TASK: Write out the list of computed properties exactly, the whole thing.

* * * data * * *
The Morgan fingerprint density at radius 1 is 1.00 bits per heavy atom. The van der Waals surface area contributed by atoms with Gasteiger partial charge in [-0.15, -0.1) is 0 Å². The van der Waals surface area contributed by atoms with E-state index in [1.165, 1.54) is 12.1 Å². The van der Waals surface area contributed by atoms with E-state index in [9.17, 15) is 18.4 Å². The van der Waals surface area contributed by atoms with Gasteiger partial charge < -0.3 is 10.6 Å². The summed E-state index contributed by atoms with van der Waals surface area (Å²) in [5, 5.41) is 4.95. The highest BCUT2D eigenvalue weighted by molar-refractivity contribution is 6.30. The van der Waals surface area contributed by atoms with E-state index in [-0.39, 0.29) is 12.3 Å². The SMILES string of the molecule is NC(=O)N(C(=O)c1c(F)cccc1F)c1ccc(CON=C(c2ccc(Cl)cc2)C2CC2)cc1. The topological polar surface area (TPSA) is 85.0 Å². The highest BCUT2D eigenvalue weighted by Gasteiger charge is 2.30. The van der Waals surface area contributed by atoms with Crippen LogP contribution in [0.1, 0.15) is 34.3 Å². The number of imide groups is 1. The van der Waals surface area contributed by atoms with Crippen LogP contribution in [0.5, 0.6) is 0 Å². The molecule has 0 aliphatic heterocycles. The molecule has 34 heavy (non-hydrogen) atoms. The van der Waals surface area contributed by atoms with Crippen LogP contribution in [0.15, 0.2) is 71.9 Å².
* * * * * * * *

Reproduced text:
The Morgan fingerprint density at radius 1 is 1.00 bits per heavy atom. The van der Waals surface area contributed by atoms with Gasteiger partial charge in [-0.15, -0.1) is 0 Å². The van der Waals surface area contributed by atoms with E-state index in [1.165, 1.54) is 12.1 Å². The van der Waals surface area contributed by atoms with E-state index in [9.17, 15) is 18.4 Å². The van der Waals surface area contributed by atoms with Gasteiger partial charge < -0.3 is 10.6 Å². The summed E-state index contributed by atoms with van der Waals surface area (Å²) in [5, 5.41) is 4.95. The highest BCUT2D eigenvalue weighted by molar-refractivity contribution is 6.30. The van der Waals surface area contributed by atoms with E-state index in [-0.39, 0.29) is 12.3 Å². The SMILES string of the molecule is NC(=O)N(C(=O)c1c(F)cccc1F)c1ccc(CON=C(c2ccc(Cl)cc2)C2CC2)cc1. The topological polar surface area (TPSA) is 85.0 Å². The highest BCUT2D eigenvalue weighted by Gasteiger charge is 2.30. The van der Waals surface area contributed by atoms with Crippen LogP contribution in [0.1, 0.15) is 34.3 Å². The number of imide groups is 1. The van der Waals surface area contributed by atoms with Crippen LogP contribution in [0.5, 0.6) is 0 Å². The molecule has 0 aliphatic heterocycles. The molecule has 34 heavy (non-hydrogen) atoms. The van der Waals surface area contributed by atoms with Crippen LogP contribution in [0.15, 0.2) is 71.9 Å².